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Caspian Horses

Chippendale Bahram Marida Manzel

 


The Caspian Horse was believed to be pets of the Royal families of Persia (now called Iran.)  King Darius would use these brave and agile horses to pull his chariots in public demonstrations in battling lions, to prove his strength as a leader.  He valued his little horses so much that they were engraved on his Royal Seal in 550 B.C. 

 

The caspian Horse was know by differen names in ancient Persia, such as Lydian, Moulecki, Pouseki, Pumpelli horse and was last shown in 224 A.D. on a rock relief of King Ardashir where he is mounted on a horse wo small that the kings feet are almost touching the ground .

 

King on Caspian

 

Then came a great war in 637 A.D.  This was the last recorded sighting of these fine purebred horses, the Royal court of Persia was destroyed and the Caspian horses were lost, until one day......

 

 

Charioteer 1**Charioteer 2

Shown here are two Charioteers. Their horses performed in the Roman Circus Maximus.

An American, from Virginia Louise Firouz, opened a riding school for children in Iran.  In 1965 she began searching the villages nearby to find horses suitable for her students.  She was surprised to find a herd of small refined horses running wild in an area near the Caspian Sea. 

 

Palace of Persepolis>

Persian Palace of Persepolis

She immediately realized these were the same horses that were pictured on the ancient Persian palace of Persepolis.  Although there were less than thirty, this was the lost breed - still alive, 1300 years after they were supposed to have vanished.   

After capturing several of them, she returned to her riding school.  The horses were quick to learn and soon became special friends and companions to the children.  These remarkably kind and gentle horses were named Caspian, for the area in which they had been found.   

Extensive research was conducted and the horses were tested by geneticists including Dr. Gus Cothran, Texas A & M to confirm that they were the "lost breed". 

 

Hopstone Bonafsheh meets the Queen   

 Louise was intent on saving them from extinction, and began carefully collecting and breeding only the purest Caspian horses.  Political problems in Iran were threatening the survival of the breed, so Louise decided to ship some of the horses out of Iran before they vanished again.  In 1971 Prince Phillip wanted to help, he imported three Caspians from Iran into his stable at the Royal Palace in England.   

Between 1971 and 1976, nine stallions and seventeen additional mares were imported to Europe.

These horses and their offspring had been saved from the tragedies that happened to most of the horses left behind in Iran.  In 1993, Louise was able to get seven more Caspians to England. 

With the thoughtful care and concern from their English owners, the Caspian horses flourished and their number increased.  Some of these horses were exported to Australia and New Zealand to start breeding programs.   

Due to the unending dedication and love for the unique Caspian horse by the owners and breeders from Iran, Australia, United Kingdom, and New Zealand, this marvelous horse became available for transport to the united States.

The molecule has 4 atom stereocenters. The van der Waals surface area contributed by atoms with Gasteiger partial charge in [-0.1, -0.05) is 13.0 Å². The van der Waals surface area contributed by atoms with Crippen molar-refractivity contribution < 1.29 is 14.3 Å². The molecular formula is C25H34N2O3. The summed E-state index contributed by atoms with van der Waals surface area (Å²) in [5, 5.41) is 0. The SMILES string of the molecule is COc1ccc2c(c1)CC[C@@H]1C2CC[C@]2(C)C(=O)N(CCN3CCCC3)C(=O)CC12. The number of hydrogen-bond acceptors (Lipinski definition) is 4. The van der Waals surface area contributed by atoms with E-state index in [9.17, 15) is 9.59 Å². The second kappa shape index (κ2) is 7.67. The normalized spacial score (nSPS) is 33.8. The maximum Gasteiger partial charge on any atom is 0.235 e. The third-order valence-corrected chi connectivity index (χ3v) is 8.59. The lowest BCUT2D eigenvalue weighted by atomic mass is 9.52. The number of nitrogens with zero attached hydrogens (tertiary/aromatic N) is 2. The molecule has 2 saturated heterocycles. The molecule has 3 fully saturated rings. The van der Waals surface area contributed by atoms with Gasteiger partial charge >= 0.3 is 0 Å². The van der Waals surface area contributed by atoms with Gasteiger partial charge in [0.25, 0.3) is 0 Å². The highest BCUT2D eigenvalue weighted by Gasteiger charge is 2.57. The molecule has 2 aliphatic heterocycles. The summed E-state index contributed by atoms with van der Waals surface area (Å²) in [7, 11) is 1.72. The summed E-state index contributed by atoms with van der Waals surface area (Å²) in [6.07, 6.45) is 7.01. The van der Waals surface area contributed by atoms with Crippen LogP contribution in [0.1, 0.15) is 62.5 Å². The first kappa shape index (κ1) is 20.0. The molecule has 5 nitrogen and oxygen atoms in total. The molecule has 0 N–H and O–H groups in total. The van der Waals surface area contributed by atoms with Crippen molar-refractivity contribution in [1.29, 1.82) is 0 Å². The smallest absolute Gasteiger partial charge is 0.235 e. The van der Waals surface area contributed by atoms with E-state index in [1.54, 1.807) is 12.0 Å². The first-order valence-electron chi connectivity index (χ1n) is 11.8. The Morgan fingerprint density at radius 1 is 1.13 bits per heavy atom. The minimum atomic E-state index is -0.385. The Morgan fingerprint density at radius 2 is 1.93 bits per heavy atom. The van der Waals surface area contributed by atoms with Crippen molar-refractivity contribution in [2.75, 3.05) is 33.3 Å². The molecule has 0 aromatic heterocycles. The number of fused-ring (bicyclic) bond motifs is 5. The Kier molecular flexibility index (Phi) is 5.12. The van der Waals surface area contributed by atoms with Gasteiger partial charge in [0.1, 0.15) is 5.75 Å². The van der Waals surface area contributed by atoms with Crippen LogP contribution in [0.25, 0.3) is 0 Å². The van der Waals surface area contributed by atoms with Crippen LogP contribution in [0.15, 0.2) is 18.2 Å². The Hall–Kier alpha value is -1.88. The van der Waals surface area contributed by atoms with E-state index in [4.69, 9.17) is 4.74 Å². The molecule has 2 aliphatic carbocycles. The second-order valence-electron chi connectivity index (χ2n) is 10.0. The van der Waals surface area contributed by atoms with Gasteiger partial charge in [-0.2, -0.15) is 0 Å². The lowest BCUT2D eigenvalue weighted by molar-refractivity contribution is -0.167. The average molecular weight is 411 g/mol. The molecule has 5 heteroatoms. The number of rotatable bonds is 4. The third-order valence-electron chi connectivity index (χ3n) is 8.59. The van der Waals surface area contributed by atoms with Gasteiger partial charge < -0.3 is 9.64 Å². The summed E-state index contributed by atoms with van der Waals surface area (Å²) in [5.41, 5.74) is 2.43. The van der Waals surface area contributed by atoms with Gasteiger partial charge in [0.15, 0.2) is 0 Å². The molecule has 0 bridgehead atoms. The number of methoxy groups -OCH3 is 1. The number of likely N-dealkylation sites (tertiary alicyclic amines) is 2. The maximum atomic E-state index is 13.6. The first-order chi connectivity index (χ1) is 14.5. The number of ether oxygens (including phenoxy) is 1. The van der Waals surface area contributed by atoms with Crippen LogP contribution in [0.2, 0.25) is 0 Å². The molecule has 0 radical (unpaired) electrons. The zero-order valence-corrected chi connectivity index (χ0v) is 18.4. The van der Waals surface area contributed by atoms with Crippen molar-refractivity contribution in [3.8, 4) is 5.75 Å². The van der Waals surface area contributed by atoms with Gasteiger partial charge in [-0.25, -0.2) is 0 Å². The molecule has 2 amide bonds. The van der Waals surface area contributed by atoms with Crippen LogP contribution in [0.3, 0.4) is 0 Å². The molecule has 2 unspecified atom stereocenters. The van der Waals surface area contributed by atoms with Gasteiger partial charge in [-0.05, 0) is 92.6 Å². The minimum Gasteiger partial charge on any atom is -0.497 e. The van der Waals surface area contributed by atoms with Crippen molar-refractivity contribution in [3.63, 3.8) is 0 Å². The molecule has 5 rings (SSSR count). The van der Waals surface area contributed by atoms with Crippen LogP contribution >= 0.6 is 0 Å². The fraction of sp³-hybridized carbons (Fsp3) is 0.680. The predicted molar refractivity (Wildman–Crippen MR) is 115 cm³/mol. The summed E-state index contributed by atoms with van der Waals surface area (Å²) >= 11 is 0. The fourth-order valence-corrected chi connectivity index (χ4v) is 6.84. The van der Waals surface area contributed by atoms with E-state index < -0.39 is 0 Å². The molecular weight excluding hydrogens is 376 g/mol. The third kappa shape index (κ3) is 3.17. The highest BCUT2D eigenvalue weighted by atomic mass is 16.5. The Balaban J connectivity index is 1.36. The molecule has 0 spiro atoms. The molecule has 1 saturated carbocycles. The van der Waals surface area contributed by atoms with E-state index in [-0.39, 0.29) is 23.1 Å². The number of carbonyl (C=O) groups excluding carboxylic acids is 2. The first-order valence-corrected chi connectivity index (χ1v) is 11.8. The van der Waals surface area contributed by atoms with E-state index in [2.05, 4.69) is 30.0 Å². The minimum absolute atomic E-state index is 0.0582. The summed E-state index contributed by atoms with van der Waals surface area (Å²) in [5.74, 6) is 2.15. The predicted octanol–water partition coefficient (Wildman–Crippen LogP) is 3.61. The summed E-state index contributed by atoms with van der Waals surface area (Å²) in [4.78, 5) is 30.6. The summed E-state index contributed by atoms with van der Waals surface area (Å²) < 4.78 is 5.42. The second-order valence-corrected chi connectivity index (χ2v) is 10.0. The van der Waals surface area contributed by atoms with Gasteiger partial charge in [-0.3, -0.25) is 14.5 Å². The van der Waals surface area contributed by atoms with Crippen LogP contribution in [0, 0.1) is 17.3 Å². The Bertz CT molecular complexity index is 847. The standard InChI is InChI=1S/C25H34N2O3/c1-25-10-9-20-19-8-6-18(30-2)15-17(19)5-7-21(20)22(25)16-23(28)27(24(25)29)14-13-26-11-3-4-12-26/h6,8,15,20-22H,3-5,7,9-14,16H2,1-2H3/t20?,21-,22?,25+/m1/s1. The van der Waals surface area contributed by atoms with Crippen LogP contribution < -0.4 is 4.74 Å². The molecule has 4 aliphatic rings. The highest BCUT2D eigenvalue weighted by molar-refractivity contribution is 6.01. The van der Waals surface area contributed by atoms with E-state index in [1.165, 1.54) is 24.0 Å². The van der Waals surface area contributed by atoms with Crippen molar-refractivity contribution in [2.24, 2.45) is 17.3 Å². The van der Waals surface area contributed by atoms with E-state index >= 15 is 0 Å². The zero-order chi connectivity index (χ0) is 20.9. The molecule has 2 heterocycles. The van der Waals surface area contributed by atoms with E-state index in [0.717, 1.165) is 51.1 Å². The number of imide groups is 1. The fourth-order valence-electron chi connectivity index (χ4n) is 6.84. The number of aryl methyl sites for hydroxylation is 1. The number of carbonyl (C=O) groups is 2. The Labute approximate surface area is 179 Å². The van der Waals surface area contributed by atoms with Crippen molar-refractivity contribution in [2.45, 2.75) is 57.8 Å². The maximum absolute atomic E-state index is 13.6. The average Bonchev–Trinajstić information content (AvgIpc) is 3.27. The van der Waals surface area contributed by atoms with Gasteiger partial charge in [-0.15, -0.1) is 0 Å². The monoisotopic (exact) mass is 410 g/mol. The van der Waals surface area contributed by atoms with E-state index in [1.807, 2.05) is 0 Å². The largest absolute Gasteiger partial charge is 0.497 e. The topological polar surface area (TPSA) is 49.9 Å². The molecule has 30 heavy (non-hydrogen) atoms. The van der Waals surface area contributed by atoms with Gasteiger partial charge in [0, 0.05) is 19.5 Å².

Between 1994 and 2002 two major breeders , of the CHSA one of which was MCC Farns, have imported into the United States 135 of the finest Caspian horses available in the world. The inmported Dams and Stallions have produced 216 foals of extraordinary quality. 

Although the American Livestock Breeds Conservancy has listed the Caspian horse as a 'Critical Rare Breed", this regal horse is slowly but surely being restored to it's former honored place among the noblest of horses. 

 

Caspian Driving

 

The Caspian Performance

Horse

The Caspian horse is pony size (10-12 hands high) but is in fact a purebred horse.  The genetic testing of blood-type and bone structure conclude that the Caspian is a forerunner to the hot-blooded horses of today.  It exhibits the fine build of the Thoroughbred and the beauty and endurance of the Arabian.  The breed has prepotent genes for smooth movement, quiet temperament, and extreme athleticism.  

The Caspian breed is known to be incredibly versatile.  They are natural jumpers and are            especially suited for children, because their conformation, gaits and temperament is like that of small horses, rather than a pony.  

The Caspian is also well suited to be an elegant harness horse.  Their acceleration, maneuverability, endurance and intelligence bring them considerable success in the show ring.

 

 

 

 

Caspian Horse Breed Type and Standard

*The eyes of the Caspian are almond shaped, large, dark, set low and prominent, a graceful neck, supple with a fine throat latch.   

* The head possesses a vaulted forehead, slight concave appearance to the face, prominent cheek bones and large nostrils set low on a fine muzzle.  The ears are short and turned in.  

* The body is slim with a deep girth, close coupled, with well defined hind quarters.  Long sloping shoulders, slender limbs with dense flat bones.  

* The hooves are oval shape, with an extremely strong wall and sole.  These horse are rarely shod even under the most extreme conditions.  

* The colors that are prominent are bay, gray, chestnut and occasionally black.  Grays can go through many shades of roan before maturity.

 

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